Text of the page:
“There is something which unites magic and applied science while separating both from the wisdom of earlier ages. For the wise men of old the cardinal problem had been how to conform the soul to reality, and the solution had been knowledge, self-discipline, and virtue. For magic and applied science alike the problem is how to subdue reality to the wishes of men: the solution is a technique …..”

        Like

        • Hannah says:

          Eg courtly love of medieval knights for the ‘unattainable’ lady of the castle, as image of devotional love/longing for God?

          Like

          • David Llewellyn Dodds says:

            I’d say, yes, but also the danger of the ‘attainable’ adulterous (etc.) relationship – the ‘problematic’ side of Courtly Love to which Lewis also attends in The Allegory of Love. Inviting to think how Lewis does or doesn’t work with various aspects in Narnia – e.g., Edmund and the White Witch, Caspian and the daughter of Ramandu in The Voyage of the Dawn Treader, their son, Rilian and the Lady of the Green Kirtle in The Silver Chair, the courtliness of Reepicheep throughout…

            Like

            • hannahdemiranda3 says:

              Well, those are good examples, but they miss the ‘spiritual striving’ in Courtly love … and the very different view on ‘Joy’ .. in the Middle Ages from now.
              Might this be a good example of that? John’s search in “The Pilgrim’s Regress” for the source of his desire for the island-vision … eventually realizing that it is an image sent to him from a divine source, and having to return all the way he had come to find it (Colin Manlove pp 259, 266 in “Word & Story”)

              Like

              • David Llewellyn Dodds says:

                Yes, indeed! This ties in with Williams’s Outlines of Romantic Theology (written, but never published in the 1920s) where he (very strongly!) accents the Courtly Love aspect but also attends to the wide range of ‘Romantic’ experience in this sense – such as the late-`18th-early-19th ‘Romantic’ attention to experience of ‘Nature’ including landscape – various communications of Joy and moving to Sehnsucht through creatures. (The interrelation of such things with (Christian) Platonism is something Lewis takes up in various works, not least The Allegory of Love, and not least there and elsewhere in relation to Edmund Spenser.)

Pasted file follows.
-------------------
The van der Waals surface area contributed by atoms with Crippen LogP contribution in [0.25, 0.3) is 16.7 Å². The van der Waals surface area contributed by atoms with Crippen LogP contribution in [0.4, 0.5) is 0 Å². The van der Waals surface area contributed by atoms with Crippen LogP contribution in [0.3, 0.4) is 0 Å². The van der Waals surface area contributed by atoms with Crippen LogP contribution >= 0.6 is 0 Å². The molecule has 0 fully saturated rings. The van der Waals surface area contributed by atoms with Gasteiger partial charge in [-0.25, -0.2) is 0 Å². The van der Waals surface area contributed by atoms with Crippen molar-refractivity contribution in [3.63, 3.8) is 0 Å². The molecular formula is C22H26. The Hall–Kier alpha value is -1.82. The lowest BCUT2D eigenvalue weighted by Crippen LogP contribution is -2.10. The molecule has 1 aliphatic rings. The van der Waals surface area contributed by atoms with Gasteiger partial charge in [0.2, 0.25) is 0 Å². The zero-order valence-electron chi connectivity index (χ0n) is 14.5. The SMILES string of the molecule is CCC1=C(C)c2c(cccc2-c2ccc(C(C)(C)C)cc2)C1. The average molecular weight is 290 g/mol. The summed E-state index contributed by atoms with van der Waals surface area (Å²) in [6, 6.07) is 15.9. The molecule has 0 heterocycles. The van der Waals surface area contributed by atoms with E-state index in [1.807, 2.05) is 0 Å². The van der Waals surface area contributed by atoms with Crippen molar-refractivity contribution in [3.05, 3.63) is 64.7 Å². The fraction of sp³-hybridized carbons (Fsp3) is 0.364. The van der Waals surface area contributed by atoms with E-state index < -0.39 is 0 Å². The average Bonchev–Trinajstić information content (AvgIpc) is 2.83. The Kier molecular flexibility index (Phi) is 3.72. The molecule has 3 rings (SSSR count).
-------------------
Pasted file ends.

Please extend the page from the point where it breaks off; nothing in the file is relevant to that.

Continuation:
Like

              • Hannah says:

                What I meant was that John seemed to have learned through his searches how to “conform his soul to reality” (1st part of the Abolition quote).
                This in contrast to a lot of ‘Sehnsucht’ nowadays, being self-centered, wanting to sense god in order to have a good feeling. This started a.o. with “the late-18th century ‘Romantic’ attention to experience of ‘Nature’” (2nd part of the quote), instead of enjoying the beauty of Creation, and praising God for it.

                Like

              • David Llewellyn Dodds says:

                Perhaps with part of it, but other parts were distinctly involved with instances of ‘conforming one’s soul to reality’ – and, I suppose, have been, ever since. (Cf. what Lewis says in the new, 1943 preface to Pilgrim’s Regress about his “childhood and adolescence” and “inanimate nature”.)

                That kind of strange twist to part of the first question and answer of the Westminster Shorter Catechism (so to put it) – “Man’s chief end is to glorify God, and to enjoy him forever” – which you accent as characteristic of “a lot of ‘Sehnsucht’ nowadays”, deserves thinking more about!

                Like